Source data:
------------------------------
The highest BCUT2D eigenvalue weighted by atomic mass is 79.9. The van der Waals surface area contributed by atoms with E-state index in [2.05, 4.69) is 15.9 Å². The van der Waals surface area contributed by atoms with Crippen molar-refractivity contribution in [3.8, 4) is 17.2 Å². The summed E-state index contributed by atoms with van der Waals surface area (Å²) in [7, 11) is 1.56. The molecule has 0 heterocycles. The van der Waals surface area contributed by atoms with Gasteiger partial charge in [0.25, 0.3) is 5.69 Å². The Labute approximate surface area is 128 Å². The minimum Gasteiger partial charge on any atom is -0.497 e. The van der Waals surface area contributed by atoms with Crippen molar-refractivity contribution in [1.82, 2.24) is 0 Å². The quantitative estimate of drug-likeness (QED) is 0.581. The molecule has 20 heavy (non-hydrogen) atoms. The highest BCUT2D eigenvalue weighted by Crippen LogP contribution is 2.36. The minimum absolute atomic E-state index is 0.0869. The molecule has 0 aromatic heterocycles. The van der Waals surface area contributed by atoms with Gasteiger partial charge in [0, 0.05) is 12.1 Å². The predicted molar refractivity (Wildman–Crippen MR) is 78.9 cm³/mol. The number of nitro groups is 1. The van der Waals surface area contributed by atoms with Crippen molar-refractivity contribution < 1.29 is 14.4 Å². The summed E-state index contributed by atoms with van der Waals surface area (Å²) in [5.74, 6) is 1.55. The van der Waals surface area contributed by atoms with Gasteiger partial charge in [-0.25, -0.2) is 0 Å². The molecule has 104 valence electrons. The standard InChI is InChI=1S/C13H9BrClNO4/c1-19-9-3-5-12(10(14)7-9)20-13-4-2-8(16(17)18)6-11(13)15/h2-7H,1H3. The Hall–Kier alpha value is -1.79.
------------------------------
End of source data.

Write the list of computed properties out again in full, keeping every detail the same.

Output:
The highest BCUT2D eigenvalue weighted by atomic mass is 79.9. The van der Waals surface area contributed by atoms with E-state index in [2.05, 4.69) is 15.9 Å². The van der Waals surface area contributed by atoms with Crippen molar-refractivity contribution in [3.8, 4) is 17.2 Å². The summed E-state index contributed by atoms with van der Waals surface area (Å²) in [7, 11) is 1.56. The molecule has 0 heterocycles. The van der Waals surface area contributed by atoms with Gasteiger partial charge in [0.25, 0.3) is 5.69 Å². The Labute approximate surface area is 128 Å². The minimum Gasteiger partial charge on any atom is -0.497 e. The van der Waals surface area contributed by atoms with Crippen molar-refractivity contribution in [1.82, 2.24) is 0 Å². The quantitative estimate of drug-likeness (QED) is 0.581. The molecule has 20 heavy (non-hydrogen) atoms. The highest BCUT2D eigenvalue weighted by Crippen LogP contribution is 2.36. The minimum absolute atomic E-state index is 0.0869. The molecule has 0 aromatic heterocycles. The van der Waals surface area contributed by atoms with Gasteiger partial charge in [0, 0.05) is 12.1 Å². The predicted molar refractivity (Wildman–Crippen MR) is 78.9 cm³/mol. The number of nitro groups is 1. The van der Waals surface area contributed by atoms with Crippen molar-refractivity contribution < 1.29 is 14.4 Å². The summed E-state index contributed by atoms with van der Waals surface area (Å²) in [5.74, 6) is 1.55. The van der Waals surface area contributed by atoms with Gasteiger partial charge in [-0.25, -0.2) is 0 Å². The molecule has 104 valence electrons. The standard InChI is InChI=1S/C13H9BrClNO4/c1-19-9-3-5-12(10(14)7-9)20-13-4-2-8(16(17)18)6-11(13)15/h2-7H,1H3. The Hall–Kier alpha value is -1.79.